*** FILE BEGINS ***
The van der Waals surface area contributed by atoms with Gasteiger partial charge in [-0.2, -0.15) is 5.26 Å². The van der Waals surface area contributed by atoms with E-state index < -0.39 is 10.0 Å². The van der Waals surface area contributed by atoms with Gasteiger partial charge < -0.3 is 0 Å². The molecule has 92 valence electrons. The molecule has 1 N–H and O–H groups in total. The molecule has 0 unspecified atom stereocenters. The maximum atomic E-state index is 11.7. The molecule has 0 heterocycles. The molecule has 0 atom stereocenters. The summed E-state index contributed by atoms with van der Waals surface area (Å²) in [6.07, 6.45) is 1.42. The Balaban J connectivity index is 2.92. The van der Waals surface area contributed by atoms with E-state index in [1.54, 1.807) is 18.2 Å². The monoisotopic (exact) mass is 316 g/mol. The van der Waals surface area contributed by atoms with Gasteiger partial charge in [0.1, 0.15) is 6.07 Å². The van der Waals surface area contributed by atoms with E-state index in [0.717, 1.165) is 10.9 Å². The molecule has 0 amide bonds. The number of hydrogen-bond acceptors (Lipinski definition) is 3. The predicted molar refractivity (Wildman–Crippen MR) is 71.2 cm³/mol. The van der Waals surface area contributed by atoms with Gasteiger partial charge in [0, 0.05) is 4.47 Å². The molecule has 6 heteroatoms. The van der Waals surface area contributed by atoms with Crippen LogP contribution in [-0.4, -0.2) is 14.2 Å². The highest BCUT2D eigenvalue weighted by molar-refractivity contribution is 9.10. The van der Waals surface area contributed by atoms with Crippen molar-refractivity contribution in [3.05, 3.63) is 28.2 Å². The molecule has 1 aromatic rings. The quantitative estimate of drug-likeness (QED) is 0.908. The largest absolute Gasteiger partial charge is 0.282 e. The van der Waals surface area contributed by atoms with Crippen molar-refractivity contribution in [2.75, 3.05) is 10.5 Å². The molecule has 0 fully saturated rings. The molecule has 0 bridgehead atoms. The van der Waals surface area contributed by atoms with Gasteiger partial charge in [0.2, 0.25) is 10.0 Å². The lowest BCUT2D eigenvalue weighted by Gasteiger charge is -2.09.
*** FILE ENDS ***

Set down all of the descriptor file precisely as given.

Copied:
The van der Waals surface area contributed by atoms with Gasteiger partial charge in [-0.2, -0.15) is 5.26 Å². The van der Waals surface area contributed by atoms with E-state index < -0.39 is 10.0 Å². The van der Waals surface area contributed by atoms with Gasteiger partial charge < -0.3 is 0 Å². The molecule has 92 valence electrons. The molecule has 1 N–H and O–H groups in total. The molecule has 0 unspecified atom stereocenters. The maximum atomic E-state index is 11.7. The molecule has 0 heterocycles. The molecule has 0 atom stereocenters. The summed E-state index contributed by atoms with van der Waals surface area (Å²) in [6.07, 6.45) is 1.42. The Balaban J connectivity index is 2.92. The van der Waals surface area contributed by atoms with E-state index in [1.54, 1.807) is 18.2 Å². The monoisotopic (exact) mass is 316 g/mol. The van der Waals surface area contributed by atoms with Gasteiger partial charge in [0.1, 0.15) is 6.07 Å². The van der Waals surface area contributed by atoms with E-state index in [0.717, 1.165) is 10.9 Å². The molecule has 0 amide bonds. The number of hydrogen-bond acceptors (Lipinski definition) is 3. The predicted molar refractivity (Wildman–Crippen MR) is 71.2 cm³/mol. The van der Waals surface area contributed by atoms with Gasteiger partial charge in [0, 0.05) is 4.47 Å². The molecule has 6 heteroatoms. The van der Waals surface area contributed by atoms with Crippen LogP contribution in [-0.4, -0.2) is 14.2 Å². The highest BCUT2D eigenvalue weighted by molar-refractivity contribution is 9.10. The van der Waals surface area contributed by atoms with Crippen molar-refractivity contribution in [3.05, 3.63) is 28.2 Å². The molecule has 1 aromatic rings. The quantitative estimate of drug-likeness (QED) is 0.908. The largest absolute Gasteiger partial charge is 0.282 e. The van der Waals surface area contributed by atoms with Crippen molar-refractivity contribution in [2.75, 3.05) is 10.5 Å². The molecule has 0 fully saturated rings. The molecule has 0 bridgehead atoms. The van der Waals surface area contributed by atoms with Gasteiger partial charge in [0.2, 0.25) is 10.0 Å². The lowest BCUT2D eigenvalue weighted by Gasteiger charge is -2.09.